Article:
Russia, the Philippines and Lithuania earn top marks
of businesses worldwide still do not have any women in leadership
CHICAGO–(BUSINESS WIRE)–When it comes to the percentage of senior-management roles held by
women, the United States is far behind much of the world, including such
surprising leaders as Russia, the Philippines and Lithuania – according
to Grant Thornton’s Women
in Business 2016: Turning Promise into Practice report.
The annual report – released today for International Women’s Day – found
that women hold only 23 percent of U.S. business-leadership posts, a
lower percentage than 21 of the 36 other countries surveyed for the
Globally, the percentages varied dramatically from nation to nation:
Russia held the top spot with 45 percent of senior-business roles
occupied by women; and Japan held the lowest spot at 7 percent.
Percentage of women in
Percentage of women in
The report found some positive news for the United States, with the
percentage of senior roles held by women moving up to 23 percent from
last year’s 21 percent figure. However, the report also cautioned that
the proportion of U.S. businesses with no women in senior management is
almost one-third (31 percent) – a figure that mirrors the 33 percent
“The fact that about a third of businesses have no women in
senior-business roles speaks volumes,” said Erica O’Malley, national
managing partner of Employee Benefit Plans and People Experience at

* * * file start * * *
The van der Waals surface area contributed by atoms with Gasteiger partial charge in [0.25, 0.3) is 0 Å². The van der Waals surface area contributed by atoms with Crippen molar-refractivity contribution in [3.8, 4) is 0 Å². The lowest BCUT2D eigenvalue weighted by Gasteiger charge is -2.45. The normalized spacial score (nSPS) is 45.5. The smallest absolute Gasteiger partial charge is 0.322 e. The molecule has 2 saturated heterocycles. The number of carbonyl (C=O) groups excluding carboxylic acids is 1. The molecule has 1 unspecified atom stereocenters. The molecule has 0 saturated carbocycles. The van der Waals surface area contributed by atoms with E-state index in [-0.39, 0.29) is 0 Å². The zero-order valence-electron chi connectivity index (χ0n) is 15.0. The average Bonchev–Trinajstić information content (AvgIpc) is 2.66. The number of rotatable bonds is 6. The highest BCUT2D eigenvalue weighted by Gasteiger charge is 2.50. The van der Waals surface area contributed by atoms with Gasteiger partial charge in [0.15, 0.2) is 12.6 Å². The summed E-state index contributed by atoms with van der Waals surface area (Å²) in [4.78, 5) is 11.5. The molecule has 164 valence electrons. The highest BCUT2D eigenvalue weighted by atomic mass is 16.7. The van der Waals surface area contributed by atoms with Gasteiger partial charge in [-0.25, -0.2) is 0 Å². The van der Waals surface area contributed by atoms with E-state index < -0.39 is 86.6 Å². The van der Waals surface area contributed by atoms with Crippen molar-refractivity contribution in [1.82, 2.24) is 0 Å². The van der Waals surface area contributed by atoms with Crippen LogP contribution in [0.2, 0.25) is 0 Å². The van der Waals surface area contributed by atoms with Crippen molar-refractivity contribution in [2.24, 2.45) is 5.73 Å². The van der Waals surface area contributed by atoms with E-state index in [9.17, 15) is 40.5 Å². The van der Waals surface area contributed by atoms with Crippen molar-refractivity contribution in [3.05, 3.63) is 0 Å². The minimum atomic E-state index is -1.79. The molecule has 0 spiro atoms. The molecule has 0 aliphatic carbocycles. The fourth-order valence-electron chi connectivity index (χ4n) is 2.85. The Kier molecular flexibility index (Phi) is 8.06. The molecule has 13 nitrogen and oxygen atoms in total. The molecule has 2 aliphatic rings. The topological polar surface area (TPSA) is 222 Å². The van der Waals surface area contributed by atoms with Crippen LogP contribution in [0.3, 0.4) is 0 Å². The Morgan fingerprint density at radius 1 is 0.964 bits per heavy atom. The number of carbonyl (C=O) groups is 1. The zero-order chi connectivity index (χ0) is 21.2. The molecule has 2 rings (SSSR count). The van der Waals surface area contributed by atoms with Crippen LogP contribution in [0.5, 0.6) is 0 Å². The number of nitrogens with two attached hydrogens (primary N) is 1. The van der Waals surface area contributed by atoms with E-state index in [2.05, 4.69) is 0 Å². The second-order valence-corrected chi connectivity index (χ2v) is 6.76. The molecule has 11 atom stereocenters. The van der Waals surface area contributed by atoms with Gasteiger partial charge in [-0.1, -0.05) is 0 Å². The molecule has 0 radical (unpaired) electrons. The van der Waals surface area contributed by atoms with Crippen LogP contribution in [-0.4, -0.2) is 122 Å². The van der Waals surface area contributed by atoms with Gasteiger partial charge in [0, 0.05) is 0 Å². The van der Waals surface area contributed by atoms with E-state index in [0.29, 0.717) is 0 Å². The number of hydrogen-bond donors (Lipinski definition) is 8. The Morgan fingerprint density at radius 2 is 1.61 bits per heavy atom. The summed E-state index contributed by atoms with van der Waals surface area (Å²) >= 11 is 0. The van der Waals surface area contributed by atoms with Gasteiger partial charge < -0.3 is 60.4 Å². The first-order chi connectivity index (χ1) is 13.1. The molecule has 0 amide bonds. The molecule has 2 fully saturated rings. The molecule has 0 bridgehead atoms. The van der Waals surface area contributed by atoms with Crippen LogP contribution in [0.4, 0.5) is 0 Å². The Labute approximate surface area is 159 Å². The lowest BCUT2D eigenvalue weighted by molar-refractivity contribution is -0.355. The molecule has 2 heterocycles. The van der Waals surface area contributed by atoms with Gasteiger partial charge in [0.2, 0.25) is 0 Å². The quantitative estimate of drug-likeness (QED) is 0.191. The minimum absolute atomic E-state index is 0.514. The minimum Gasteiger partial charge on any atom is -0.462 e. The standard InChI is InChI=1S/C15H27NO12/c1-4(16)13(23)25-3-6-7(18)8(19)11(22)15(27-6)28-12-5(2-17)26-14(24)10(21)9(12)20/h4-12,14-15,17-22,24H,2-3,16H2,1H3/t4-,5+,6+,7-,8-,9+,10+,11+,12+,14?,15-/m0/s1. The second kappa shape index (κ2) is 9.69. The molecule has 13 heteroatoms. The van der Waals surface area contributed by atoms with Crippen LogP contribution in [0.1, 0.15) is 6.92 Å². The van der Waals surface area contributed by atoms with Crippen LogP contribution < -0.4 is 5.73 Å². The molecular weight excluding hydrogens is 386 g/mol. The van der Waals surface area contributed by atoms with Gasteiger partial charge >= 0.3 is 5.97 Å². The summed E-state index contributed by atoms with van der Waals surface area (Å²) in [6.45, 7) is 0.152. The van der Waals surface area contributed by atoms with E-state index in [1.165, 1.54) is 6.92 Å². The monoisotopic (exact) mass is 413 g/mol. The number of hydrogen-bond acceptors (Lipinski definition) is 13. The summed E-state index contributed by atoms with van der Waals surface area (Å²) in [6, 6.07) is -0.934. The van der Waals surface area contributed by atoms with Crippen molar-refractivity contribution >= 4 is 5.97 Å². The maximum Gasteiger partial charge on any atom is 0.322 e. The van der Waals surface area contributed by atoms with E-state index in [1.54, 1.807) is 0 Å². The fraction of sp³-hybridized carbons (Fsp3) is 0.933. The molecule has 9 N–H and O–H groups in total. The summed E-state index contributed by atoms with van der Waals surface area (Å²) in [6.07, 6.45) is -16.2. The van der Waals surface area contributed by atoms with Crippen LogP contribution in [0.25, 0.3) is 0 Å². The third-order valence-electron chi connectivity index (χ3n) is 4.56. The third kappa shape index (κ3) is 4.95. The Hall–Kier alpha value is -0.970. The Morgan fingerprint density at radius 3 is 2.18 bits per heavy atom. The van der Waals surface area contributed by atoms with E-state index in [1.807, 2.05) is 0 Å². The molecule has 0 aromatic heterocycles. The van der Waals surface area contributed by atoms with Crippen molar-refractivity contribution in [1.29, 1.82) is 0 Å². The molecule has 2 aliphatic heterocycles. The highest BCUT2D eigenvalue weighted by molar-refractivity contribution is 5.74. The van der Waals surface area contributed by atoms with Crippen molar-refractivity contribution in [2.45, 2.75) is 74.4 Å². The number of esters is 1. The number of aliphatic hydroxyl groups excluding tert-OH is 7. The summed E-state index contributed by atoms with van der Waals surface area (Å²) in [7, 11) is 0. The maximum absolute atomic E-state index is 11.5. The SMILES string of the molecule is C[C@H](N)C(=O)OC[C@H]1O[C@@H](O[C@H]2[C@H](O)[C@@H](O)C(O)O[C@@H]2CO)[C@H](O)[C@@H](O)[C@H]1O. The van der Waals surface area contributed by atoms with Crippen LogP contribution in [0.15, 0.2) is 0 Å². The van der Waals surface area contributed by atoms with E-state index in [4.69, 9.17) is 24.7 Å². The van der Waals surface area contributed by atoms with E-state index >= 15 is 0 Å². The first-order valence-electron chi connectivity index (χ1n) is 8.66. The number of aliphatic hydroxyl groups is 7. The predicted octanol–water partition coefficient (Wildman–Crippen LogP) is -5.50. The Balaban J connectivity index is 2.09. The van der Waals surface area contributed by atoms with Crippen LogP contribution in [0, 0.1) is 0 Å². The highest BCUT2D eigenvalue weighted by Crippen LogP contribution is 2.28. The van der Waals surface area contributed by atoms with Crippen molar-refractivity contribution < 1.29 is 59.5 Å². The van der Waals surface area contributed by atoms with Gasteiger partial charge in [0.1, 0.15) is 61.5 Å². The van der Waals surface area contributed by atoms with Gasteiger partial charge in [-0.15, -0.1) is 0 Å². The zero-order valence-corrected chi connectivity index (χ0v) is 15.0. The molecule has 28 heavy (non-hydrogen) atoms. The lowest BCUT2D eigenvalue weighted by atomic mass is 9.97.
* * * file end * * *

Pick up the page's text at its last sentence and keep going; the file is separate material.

Grant Thornton LLP. “It means a third of businesses still have no female
input into executive decisions and no women helping grow the business at
a leadership level.”
The report also points out that diversity is not just “the right thing
to do,” it’s also good business, and can improve the bottom line.
Previous Grant Thornton research cited in the report found that publicly
listed companies with male-only boards in the United Kingdom, United
States and India are forgoing potential profits of $655 billion.
So how can businesses change? According to O’Malley, part of the
solution may be to “stop relying on top-down leadership structures and
move to ones that are more collaborative.” She also suggested that
companies could do more to make leadership appealing to women. This
includes “redefining leadership in recognition of the different ways men
and women view the skills good leaders need.”
The full Women in Business 2016: Turning Promise into Practice
report offers additional recommendations to help businesses turn
diversity promises into reality. It is available at www.GrantThornton.global
– and an infographic of the country rankings is available at grantthornton.com.
The report’s findings are drawn from data collected quarterly for the Grant
Thornton International Business Report.
Notes to editors
The Grant Thornton International Business Report (IBR) launched
in 1992 initially in nine European countries now provides insight into
the views and expectations of more than 10,000 businesses per year
across 36 economies. For more information, please visit: www.GrantThornton.global.
Data collection is managed by Grant Thornton’s core research partner,
Millward Brown. Questionnaires are translated into local languages with
each participating country having the option to ask a small number of
country specific questions in addition to the core questionnaire.
Fieldwork is undertaken on a quarterly basis. The research is carried
out primarily by telephone.
The Grant Thornton International Business Report is based on a
survey of both publicly-listed and privately-held businesses. The data
points for this press release are drawn from interviews with 5,520 chief
executive officers, managing directors, chairmen or other senior
executives from all industry sectors conducted between July and December
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Adam Bond, 312.602.8332